In my environmental communications class, we have discussed issues on a very broad basis. This class is a little different than most of my ag comm classes. You see, this class also has many environmental science and conservation students. As close as that sounds to agriculture, I’ve learned very quickly that many of those students have views that butt heads with my own, they also seem just as passionate about their viewpoints as I am about my own.
One of the topics that seems to be the largest dispute between their views and mine are GMOs (imagine that).
As a farm kid, I know that farmers aren’t the bad guys that others sometimes perceive them as. My dad wouldn’t be planting the seeds he does if he didn’t think they were the most cost-effective and would raise him the healthiest and most bountiful crop possible. I also believe, that companies like Monsanto, aren’t the devil. I believe that they are just doing their job to help farmers be the most profitable and efficient at their jobs, just like a librarian helps a student to best use the library to its full potential.
Many seem to believe that the U.S. should ban the use of GMO crops like many European countries have done. As it turns out, nine European countries currently have bans on the cultivation of GMO crops, many on Monsanto’s maize.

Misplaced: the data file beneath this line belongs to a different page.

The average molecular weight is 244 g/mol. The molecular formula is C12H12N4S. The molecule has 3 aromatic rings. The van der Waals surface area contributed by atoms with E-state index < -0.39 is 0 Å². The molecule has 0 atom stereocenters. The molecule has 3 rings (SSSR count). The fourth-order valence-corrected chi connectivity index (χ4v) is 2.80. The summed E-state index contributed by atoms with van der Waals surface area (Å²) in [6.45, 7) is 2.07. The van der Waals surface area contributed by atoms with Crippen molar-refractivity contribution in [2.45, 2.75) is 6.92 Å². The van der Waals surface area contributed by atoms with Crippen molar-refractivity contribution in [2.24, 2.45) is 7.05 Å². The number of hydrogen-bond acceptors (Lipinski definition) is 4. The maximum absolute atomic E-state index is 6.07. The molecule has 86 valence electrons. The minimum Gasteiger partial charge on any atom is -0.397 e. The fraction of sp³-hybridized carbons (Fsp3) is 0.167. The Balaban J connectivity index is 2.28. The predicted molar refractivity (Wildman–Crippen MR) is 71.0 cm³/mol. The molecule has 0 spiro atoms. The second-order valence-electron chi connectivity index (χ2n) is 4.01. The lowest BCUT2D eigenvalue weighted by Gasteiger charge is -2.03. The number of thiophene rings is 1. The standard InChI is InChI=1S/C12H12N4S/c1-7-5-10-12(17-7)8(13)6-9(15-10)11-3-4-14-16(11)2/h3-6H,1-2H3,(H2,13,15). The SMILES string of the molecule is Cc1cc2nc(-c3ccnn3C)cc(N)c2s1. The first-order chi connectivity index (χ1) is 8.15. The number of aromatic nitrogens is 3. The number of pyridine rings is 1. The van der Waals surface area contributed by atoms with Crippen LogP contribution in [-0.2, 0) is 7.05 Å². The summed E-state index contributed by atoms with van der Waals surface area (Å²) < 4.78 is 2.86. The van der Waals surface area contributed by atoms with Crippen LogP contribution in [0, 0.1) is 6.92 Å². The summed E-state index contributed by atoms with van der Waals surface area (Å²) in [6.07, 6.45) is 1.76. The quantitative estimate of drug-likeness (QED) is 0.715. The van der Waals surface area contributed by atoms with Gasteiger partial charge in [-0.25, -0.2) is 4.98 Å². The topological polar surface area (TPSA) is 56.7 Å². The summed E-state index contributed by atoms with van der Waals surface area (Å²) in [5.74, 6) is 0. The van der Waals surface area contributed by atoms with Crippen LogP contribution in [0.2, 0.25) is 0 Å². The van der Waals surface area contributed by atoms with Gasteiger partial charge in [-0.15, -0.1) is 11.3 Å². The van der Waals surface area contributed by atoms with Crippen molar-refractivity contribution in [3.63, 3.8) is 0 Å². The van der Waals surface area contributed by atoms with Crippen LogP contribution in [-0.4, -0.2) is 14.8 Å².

As anyone who goes to the grocery store knows, labeling is becoming a confusing ordeal. Illinois Corn says that there are five food labels that consumers shouldn’t pay extra for: natural, no added hormones, cage free, non-GMO, and pasture raised. Don’t these sound like extra money-making schemes?
While doing a little research to see what large food manufacturing companies have to think about this, I found an interesting story about everyone’s beloved Cheerios.
The Farmer’s Daughter USA tells that Cheerios has hopped on the GMO-free labeling bandwagon. Although they state that they didn’t have to change any of their ingredients (there are no GMO oats for commercial use). If Cheerios were always considered a safe cereal, why would they need to add this label? Are they trying to use the scare-tactics and take advantage of extra sales from consumers who really believe GMOs are bad for them?
General Mills then said
“On safety – our No. 1 priority – we find broad and deep global consensus among food and safety regulatory bodies that approved GM ingredients are safe,”
in their annual 2014 Global Responsibility Report. If General Mills can have such a large change of heart about biotechnology and GMOs, I hope that the rest of the world can too.
NPR talks about a few myths that need cleared up to help show the basics of GMOs. The main one being, that few crops actually are GMOs.
Alfalfa, canola, corn, cotton, papaya, soy, sugar beets, and squash are the true GMO crops.
Being an AGvocate, I want to help farmers and consumers unite, so that goals for safety are known by both parties. Farmers and farm companies will need to band together to ensure their ideas, products, and yields are wholesome for all that eat them.